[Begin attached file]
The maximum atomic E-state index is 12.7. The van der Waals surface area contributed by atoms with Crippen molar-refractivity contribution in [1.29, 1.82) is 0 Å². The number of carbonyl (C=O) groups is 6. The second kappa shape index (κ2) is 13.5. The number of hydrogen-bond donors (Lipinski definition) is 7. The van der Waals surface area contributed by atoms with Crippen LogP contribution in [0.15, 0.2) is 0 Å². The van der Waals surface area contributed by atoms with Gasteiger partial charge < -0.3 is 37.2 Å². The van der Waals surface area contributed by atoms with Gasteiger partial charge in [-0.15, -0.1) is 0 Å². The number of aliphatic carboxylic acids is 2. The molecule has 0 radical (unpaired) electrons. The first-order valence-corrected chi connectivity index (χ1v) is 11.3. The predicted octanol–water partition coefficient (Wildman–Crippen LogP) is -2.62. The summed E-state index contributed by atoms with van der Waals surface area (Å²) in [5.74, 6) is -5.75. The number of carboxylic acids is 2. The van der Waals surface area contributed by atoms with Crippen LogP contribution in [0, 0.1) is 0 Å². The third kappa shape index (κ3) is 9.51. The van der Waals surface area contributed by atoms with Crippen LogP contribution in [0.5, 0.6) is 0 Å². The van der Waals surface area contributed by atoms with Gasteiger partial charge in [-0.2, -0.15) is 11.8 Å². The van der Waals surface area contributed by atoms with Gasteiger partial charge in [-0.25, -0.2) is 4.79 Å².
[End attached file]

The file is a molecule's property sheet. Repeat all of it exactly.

The maximum atomic E-state index is 12.7. The van der Waals surface area contributed by atoms with Crippen molar-refractivity contribution in [1.29, 1.82) is 0 Å². The number of carbonyl (C=O) groups is 6. The second kappa shape index (κ2) is 13.5. The number of hydrogen-bond donors (Lipinski definition) is 7. The van der Waals surface area contributed by atoms with Crippen LogP contribution in [0.15, 0.2) is 0 Å². The van der Waals surface area contributed by atoms with Gasteiger partial charge < -0.3 is 37.2 Å². The van der Waals surface area contributed by atoms with Gasteiger partial charge in [-0.15, -0.1) is 0 Å². The number of aliphatic carboxylic acids is 2. The molecule has 0 radical (unpaired) electrons. The first-order valence-corrected chi connectivity index (χ1v) is 11.3. The predicted octanol–water partition coefficient (Wildman–Crippen LogP) is -2.62. The summed E-state index contributed by atoms with van der Waals surface area (Å²) in [5.74, 6) is -5.75. The number of carboxylic acids is 2. The van der Waals surface area contributed by atoms with Crippen LogP contribution in [0, 0.1) is 0 Å². The third kappa shape index (κ3) is 9.51. The van der Waals surface area contributed by atoms with Crippen LogP contribution in [0.5, 0.6) is 0 Å². The van der Waals surface area contributed by atoms with Gasteiger partial charge in [-0.2, -0.15) is 11.8 Å². The van der Waals surface area contributed by atoms with Gasteiger partial charge in [-0.25, -0.2) is 4.79 Å².